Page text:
Lecture 10: Analyzing Moody’s and Using Buffett’s Purchase of Coke as a Comparable

The art of investment has one characteristic that is not generally appreciated. A credible, if unspectacular, result can be achieved by the lay investor with a minimum of effort and capability; but to improve this easily attainable standard requires much application and more than a trace of wisdom.  — Ben Graham, The Intelligent Investor.

It’s not supposed to be easy. Anyone who finds it easy is stupid. — Charlie Munger.

Please use the link below to read this lecture on Moody’s.  You will learn how a great investor used Buffett’s purchase of Coke in 1988 to make a case for buying Moody’s in 2000 at a high multiple (21) of earnings.

http://www.scribd.com/doc/69137839/Lecture-10-Moody-s-Corporation-Example

Note how this Great Investor is focused on quality companies. You will not learn in business school his creative comparison of two companies at different times and in different industries.

3 responses to “Lecture 10: Analyzing Moody’s and Using Buffett’s Purchase of Coke as a Comparable

  1. I would like to ask about some of these “return on reinvested income” calculations by a worked example.

    Specifically, let us take LON:SN (Smith and Nephew), which is traded in the UK, and also the US, I believe. I have figures in pence, so I would like to use those if that’s OK by you. In very simplistic terms, SN operate in the health care equipment and services sector, where they provide artifical joints, keyhole surgery, and wound dressings (like I say, keeping it in simple terms). Here is an abstract of their figures:

                     2001   2002   2003   2004   2005   2006   2007  2008   2009   2010
    Basic EPS     p  14.07  12.11  15.92  13.39  19.90  40.20  17.45 29.18  33.58  42.78
    Adjusted EPS  p  13.96  16.02  18.38  22.30  25.41  22.84  26.43 37.95  41.19  45.43
    Div ps  p         4.65   4.80   4.95   5.10   5.60   5.49   6.07   8.96  9.05   9.77
    

    Apologies in advance if the formatting comes out wrong.

    My first question is: should I use basic EPS or adjusted EPS? I’m going to assume EPSa (adjusted EPS) for now.

    The next question is: what years should I include in order to obtain “total adjusted EPS”?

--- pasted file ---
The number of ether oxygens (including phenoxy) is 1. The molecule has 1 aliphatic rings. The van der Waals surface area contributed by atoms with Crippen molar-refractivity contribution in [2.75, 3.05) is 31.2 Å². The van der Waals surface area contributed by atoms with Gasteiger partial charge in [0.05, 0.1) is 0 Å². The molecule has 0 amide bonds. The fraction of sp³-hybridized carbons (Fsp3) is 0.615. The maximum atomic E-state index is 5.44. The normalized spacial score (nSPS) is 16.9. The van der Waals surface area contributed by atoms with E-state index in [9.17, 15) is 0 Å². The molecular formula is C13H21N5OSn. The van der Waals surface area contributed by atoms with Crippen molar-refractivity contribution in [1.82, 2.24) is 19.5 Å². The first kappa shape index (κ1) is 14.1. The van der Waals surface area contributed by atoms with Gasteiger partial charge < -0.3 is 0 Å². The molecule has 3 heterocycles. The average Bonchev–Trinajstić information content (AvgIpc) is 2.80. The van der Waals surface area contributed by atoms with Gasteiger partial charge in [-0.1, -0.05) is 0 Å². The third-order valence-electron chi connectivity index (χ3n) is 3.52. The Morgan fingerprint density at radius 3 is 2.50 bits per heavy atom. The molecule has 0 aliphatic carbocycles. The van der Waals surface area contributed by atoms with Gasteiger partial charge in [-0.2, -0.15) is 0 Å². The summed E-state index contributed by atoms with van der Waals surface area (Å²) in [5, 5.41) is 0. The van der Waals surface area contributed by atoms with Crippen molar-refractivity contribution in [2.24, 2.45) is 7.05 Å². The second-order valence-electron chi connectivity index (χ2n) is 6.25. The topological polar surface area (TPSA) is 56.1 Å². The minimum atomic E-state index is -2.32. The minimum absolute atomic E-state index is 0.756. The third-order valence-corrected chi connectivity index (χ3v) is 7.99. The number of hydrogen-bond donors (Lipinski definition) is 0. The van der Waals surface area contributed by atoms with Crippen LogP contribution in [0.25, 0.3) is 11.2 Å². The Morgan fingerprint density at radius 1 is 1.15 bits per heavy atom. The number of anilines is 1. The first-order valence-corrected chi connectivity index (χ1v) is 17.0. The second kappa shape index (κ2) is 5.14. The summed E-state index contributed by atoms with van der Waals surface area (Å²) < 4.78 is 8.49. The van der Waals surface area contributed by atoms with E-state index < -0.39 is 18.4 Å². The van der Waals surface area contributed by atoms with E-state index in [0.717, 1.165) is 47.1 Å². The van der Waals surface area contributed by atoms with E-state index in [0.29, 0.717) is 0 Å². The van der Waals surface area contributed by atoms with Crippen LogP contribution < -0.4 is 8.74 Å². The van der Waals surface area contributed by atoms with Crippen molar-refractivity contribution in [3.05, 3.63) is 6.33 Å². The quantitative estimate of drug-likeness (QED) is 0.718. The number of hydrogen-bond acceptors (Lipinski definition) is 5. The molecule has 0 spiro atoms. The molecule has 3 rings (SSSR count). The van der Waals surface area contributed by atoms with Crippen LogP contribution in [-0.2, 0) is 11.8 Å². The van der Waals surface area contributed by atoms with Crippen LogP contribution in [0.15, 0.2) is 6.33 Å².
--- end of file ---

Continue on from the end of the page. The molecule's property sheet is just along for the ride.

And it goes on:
In other words, should I use:
    * 224.48 – the sum of 13.96 16.02 18.38 22.30 25.41 22.84 26.43 37.95 41.19
    * 269.01 – the sum of 13.96 16.02 18.38 22.30 25.41 22.84 26.43 37.95 41.19 45.43
    * 255.95 – the sum of 16.02 18.38 22.30 25.41 22.84 26.43 37.95 41.19 45.43
    To my mind, it’s the first number that I should use. My reasoning is, if you look at a one year period at the beginning, say, then I would argue that it is the 13.96p in 2001 that is used to generate the income for 2002. In other words, don’t include the last set of numbers.

    Assuming I’m right, then the total divend payouts are:
    * 54.67p – the sum of 4.65 4.80 4.95 5.10 5.60 5.49 6.07 8.96 9.05

    So, the total retained earnings ploughed into the company are:
    * 169.81p : being 224.28-54.67

    So, the EPS went from 13.96p in 2001 to 45.43p in 2010, which is an increase of 31.47p (=45.43-13.96).
    This implies a return on retained earnings of 18.5% (=31.47/169.81)

    That is, of course, an excellent rate of return. Do you agree with my calculations?

    I have a couple of other ways of estimating “return on retained earnings”.

    Method 1 is to do a least-squares exponential fit. If I do that – and I can’t show the calcs because it involves solving an equation – I obtain a value of 13.8% – somewhat under 18.5%.

    Method 2 is what I call a “Graham shortcut”. For the defensive investor, he insists on a ten-year growth of at least one-third in per-share earnings. On a compound basis, this works out at 2.9% (take the 10th root of 4/3). What I do, to get an annual compound rate, is take the median of the first 3 years, and the median of the last 3 years, and take the seventh root of the ratio (assuming a 10-year period).

    To illustrate: the median EPSa of the first 3 years is 16.02p. The median of the last 3 years is 41.19p. So the compound rate is 14.4% (=(41.19/16.02)^(1/7). That’s pretty close to the least-squares fit of 13.8% – and it’s one that anyone can do with a calculator. Anecdotally, I have found that “method 2” gives a pretty good approximation to “method 1” in most instances.

    You may ask why I take the seventh root. The reason is that if you assume that the median EPS lies in the middle of the 3-year period, then there are seven intervals. In case that explanation is non-sensical, the median for the earlier period is in 2002. The median for the later period is 2009. That represents a gap of 7 years.

    In fact, I use 7 years regardless of whether the median falls at 2002 and 2009. I wont adjust the period length.

    What do you think of those methods of calculating compounded returns in earnings? Isn’t it “just as valid”?

    What is also interesting is to cross-check these results with figures for ROE and retained earnings. Dividend covers and ROEs are of course never going to be constant throughout the whole period, but I think it’s interesting. Although I haven’t given you data, I have calculated that the median ROE over the 10 year period is 27.1%. The median dividend cover is 4.3. Earnings should therefore have grown by 20.8% pa (= 27.1 * (1 – 1/4.3)). That figure was too optimistic.

  2. John, just FYI the link on page 4 apparently is not working.

  3. Dear Logan James

    I downloaded the document and double clicked on the link and it worked. Then there is a link inside that post which is this one:

    http://csinvesting.org/2011/09/18/buffett-lecture-at-uf-1998-on-life-and-business-analysis/

    The link takes you to the Buffett lecture.
    Sorry you had trouble.

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